Flying cars zipping across cities have long been the domain of science fiction.
However, the growing development and interest in Urban Air Mobility (UAM) are changing that narrative.
New solutions, such as the electric Vertical Take-off and Landing (eVTOL) aircraft used in UAM, will transform our urban landscape, changing how people and goods move, shifting them from a congested road into the open skies.
Does it sound futuristic? Hang on tight because the future is already here.
Volocopter, a pioneer in Urban Air Mobility (UAM), will be launching an air taxi service in Singapore sometime next year.
And over 70 per cent of consumers have expressed interest in trying a flying taxi service.
Since setting up its APAC headquarters in Singapore in 2019, Volocopter has completed many test flights to demonstrate its ability to run commercial air taxis worldwide.
But unlike neighbouring cities such as Bangkok and Jakarta, Singapore does not suffer crippling congestion where hours are wasted on the roads.
Therefore, is there a need for air taxis? Will it become a white elephant since Singaporeans are not exactly travelling large distances through terrible traffic?
For a start, UAM represents the future of transport. Quiet and emissions-free, its development will support Singapore’s Green Plan to hit net-zero targets and promote a car-lite city.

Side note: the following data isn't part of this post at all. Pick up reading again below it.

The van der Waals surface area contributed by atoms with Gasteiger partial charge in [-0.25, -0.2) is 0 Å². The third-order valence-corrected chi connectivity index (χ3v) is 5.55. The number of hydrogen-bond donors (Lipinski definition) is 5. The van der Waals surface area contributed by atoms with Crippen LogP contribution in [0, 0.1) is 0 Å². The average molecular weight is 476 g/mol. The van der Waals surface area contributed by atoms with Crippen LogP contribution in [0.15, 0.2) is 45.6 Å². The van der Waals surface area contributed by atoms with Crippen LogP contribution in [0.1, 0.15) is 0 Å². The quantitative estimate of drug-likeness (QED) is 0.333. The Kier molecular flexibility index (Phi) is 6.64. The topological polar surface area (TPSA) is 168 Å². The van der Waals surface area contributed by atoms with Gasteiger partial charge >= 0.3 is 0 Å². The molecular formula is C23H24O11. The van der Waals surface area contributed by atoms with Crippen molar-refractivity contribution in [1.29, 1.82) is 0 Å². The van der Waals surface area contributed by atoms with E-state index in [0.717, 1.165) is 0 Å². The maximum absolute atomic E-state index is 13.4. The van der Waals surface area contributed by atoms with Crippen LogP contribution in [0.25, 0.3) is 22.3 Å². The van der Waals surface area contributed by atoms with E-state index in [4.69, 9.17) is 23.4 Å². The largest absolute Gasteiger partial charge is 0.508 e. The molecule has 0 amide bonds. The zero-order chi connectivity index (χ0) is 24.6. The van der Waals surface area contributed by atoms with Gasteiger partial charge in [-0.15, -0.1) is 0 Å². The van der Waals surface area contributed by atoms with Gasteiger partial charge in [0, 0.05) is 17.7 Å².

And according to Mr Hon Lung Chu, Head of APAC at Volocopter, having an air taxi service in Singapore will generate benefits for the city-state that goes beyond the novelty of having a new mode of transport.
Urban Air Mobility will act as an engine for economic growth in a post-pandemic world and politically sustain the island’s image as an innovative powerhouse on the global stage.Mr Hon Lung Chu, Head of APAC at Volocopter
In fact, findings by Volocopter have estimated that by 2030, UAM services can generate an estimated SGD 4.18 billion in cumulative economic benefits and create up to 1,300 local jobs.
A transport for the future
After much discussion with government agencies and partners, Volocopter’s first route, a 15-minute flight across Marina Bay, will be aimed at tourists looking for a unique experience to admire Singapore’s iconic skyline.
Over time, Volocopter also expects to grow its fleet of eVTOLs and expand into more areas in Singapore (Seletar, Sentosa and launch cross-border routes into Batam (Indonesia) and Johor Bahru (Malaysia).
This can save passengers a significant amount of time, said Mr Hon.
Today, it takes over an hour to travel to the Indonesian islands of Batam, with the ferry being the only option.
But with the introduction of Volocopter’s air taxis plying the routes in the near future, the same journey could be completed in half the time.
Lastly, for a country running out of land to build more transport infrastructure, the magic of Volocopter is how little space it needs.
Taking up no more than two tennis courts, its take-off and landing site can be adapted for use on the ground, sea, or on a raised platform.
Volocopter’s launch in 2024 will coincide with Singapore’s recovery in tourism.
Not only will it serve as a brand-new attraction, but being the only city in Asia offering an air taxi service will solidify Singapore as a trailblazer in mobility technologies.
Featured Image Credit: Volocopter